DUBAI, United Arab Emirates —
During his first term, Obama made improving relations with Russia a priority. His so-called reset policy yielded dividends, including a major nuclear arms control pact, Russia’s entry into the World Trade Organization and Russian help with the U.S. war in Afghanistan.
But as he moves into his second term, Obama’s Russia policy could take a bumpy turn. Among the areas of contention: Russia’s backing of Assad’s regime in Syria and opposition to increased Western sanctions on Iran.
In March, Obama was caught on a microphone telling then-President Dmitry Medvedev that the U.S. would have more flexibility to work on missile defense issues after the election. Moscow wants Obama to scale back the U.S. missile defense plans in Eastern Europe that Russia has stridently opposed. But any move by the White House to limit those plans would provoke cries of appeasement from Republicans, who will continue to control the House of Representatives.
Obama is pushing to lift Cold-War era trade restrictions that are preventing U.S. companies from enjoying the full benefits of Russia’s entry into the WTO. U.S. lawmakers, including many from Obama’s party, are tying the removal of restrictions to another bill that would target senior Russian officials implicated in human rights abuses with financial sanctions. The Kremlin has said it would retaliate with economic measures of its own.
There’s little appetite in Washington to haggle with North Korea for possible deals to provide aid in return for a rollback in Pyongyang’s nuclear program.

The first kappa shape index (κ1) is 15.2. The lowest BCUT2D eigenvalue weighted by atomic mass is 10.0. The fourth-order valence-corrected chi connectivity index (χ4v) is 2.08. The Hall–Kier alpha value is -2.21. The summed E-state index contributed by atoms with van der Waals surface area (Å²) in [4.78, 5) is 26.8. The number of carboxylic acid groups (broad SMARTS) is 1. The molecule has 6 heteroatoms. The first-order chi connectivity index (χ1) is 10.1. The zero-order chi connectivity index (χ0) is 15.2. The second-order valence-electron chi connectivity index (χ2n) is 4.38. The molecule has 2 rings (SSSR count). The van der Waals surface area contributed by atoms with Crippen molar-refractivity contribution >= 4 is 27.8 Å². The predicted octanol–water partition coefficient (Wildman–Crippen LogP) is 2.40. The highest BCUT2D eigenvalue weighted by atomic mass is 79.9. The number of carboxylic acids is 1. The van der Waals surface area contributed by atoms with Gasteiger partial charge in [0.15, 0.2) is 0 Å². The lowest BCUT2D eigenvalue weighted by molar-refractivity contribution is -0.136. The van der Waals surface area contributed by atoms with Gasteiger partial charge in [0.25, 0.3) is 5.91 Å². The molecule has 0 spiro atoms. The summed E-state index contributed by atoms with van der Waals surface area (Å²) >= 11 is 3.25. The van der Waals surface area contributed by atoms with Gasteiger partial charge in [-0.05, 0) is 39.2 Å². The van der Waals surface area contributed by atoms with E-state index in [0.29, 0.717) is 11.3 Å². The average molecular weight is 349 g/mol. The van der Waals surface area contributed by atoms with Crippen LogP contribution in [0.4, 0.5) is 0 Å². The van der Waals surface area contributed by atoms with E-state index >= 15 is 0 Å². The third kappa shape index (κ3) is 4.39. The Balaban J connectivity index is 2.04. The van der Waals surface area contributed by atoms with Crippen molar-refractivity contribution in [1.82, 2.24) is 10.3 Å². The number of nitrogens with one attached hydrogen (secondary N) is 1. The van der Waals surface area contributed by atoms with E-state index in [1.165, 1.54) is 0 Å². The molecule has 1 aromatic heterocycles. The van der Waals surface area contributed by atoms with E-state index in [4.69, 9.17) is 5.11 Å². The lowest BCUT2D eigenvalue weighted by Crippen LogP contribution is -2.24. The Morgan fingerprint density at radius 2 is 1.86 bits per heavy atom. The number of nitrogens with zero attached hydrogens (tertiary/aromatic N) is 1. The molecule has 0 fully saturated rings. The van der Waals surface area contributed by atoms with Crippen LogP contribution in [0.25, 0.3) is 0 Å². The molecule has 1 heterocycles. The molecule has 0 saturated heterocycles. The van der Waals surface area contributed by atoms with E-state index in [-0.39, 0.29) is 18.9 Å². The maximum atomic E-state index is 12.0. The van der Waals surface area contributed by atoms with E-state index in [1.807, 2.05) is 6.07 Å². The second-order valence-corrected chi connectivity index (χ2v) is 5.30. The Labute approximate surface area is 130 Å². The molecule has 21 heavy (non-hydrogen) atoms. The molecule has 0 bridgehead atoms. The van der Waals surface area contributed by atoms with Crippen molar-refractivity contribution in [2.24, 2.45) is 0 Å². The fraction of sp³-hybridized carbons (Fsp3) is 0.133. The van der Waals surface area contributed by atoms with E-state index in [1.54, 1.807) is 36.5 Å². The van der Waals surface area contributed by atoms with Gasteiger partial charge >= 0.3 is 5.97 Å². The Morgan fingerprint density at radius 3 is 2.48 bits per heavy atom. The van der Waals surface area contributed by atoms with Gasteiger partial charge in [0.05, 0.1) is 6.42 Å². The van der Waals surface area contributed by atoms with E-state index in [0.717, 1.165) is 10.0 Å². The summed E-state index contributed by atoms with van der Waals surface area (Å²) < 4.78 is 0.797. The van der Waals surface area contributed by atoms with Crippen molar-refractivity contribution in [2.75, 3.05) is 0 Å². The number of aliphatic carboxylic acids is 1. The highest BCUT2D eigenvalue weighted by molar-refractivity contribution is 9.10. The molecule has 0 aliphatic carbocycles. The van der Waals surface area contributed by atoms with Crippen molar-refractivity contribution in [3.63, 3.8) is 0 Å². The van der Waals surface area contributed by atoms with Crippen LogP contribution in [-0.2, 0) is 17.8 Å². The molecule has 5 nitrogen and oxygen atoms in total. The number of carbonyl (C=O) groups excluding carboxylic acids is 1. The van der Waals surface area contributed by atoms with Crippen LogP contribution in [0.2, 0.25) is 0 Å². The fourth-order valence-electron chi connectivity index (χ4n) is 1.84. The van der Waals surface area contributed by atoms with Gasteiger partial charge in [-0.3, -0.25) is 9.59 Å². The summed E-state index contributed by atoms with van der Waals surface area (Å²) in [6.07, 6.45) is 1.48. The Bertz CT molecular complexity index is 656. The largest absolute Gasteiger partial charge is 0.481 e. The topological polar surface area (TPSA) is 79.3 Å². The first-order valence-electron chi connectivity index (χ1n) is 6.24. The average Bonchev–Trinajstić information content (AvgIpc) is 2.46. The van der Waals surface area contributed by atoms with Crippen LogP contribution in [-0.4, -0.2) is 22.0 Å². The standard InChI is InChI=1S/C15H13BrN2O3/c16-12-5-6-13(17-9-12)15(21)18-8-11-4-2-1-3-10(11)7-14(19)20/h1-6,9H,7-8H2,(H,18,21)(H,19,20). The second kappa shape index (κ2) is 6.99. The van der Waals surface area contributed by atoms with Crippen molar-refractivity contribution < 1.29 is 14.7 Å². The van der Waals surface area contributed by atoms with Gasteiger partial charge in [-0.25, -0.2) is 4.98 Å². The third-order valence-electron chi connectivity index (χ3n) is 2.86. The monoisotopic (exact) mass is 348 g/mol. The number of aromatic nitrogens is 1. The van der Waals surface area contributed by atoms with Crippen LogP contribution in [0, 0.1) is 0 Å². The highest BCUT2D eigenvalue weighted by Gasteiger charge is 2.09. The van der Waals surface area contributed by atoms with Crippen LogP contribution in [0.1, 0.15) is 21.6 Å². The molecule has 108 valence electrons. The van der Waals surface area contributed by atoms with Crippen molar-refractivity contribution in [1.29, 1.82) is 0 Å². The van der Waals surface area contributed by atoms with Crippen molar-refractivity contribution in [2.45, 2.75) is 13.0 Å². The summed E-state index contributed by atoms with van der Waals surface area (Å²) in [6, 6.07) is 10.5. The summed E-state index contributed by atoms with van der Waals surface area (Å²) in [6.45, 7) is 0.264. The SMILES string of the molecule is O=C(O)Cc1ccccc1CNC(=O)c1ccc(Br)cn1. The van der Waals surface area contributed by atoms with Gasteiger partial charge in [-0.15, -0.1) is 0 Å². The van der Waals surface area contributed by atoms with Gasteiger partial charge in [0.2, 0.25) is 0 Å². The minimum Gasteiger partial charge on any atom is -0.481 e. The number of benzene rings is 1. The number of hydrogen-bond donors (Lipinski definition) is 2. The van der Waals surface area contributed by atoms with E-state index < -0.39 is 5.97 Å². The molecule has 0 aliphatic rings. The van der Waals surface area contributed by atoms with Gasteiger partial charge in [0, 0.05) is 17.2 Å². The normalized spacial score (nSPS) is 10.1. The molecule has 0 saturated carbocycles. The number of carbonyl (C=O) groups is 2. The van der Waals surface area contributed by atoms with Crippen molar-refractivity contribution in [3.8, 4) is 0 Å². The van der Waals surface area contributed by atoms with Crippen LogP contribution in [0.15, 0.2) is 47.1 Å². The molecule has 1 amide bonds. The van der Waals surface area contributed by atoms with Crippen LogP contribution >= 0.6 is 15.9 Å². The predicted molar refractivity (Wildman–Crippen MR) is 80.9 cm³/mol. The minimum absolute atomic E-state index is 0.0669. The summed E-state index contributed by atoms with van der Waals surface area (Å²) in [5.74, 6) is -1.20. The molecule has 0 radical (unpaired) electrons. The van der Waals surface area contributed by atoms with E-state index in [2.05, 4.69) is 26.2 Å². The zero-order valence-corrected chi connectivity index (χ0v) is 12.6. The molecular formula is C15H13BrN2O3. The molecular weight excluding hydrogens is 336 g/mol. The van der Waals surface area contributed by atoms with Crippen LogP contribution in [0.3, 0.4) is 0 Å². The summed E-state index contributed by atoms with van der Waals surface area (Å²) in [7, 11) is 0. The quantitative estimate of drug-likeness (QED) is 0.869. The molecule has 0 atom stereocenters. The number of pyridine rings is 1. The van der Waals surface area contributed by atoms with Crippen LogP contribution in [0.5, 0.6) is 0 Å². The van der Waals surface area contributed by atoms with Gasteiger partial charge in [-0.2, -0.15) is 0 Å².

Last year, Obama’s sole attempt at negotiating a nuclear freeze with North Korea in exchange for food aid ended in failure when Pyongyang launched a long-range rocket in defiance of U.N. ban. Now, North Korea is hinting that it may withdraw from its 2005 commitments on denuclearization as a prelude to declaring itself a nuclear power, which would bring strong U.S. objections.
Washington could respond by moving to tighten already tough sanctions against the North, but that could likely leave the U.S. at odds with the winner of a December presidential election in key ally South Korea. The next president is expected to adopt a more conciliatory stance toward the North than the incumbent, Lee Myung-bak, who has been Obama’s staunchest backer in Asia.
The U.S. will continue urging China to use its fraternal relations and economic leverage over North Korea to urge it to disarm, but China will remain reluctant to use too much pressure. Beijing fears a collapse of fledgling leader Kim Jong Un’s government and the instability and flood of refugees that could ensue. China also fears the possible emergence of a U.S. ally on its border if the rival Koreas unify.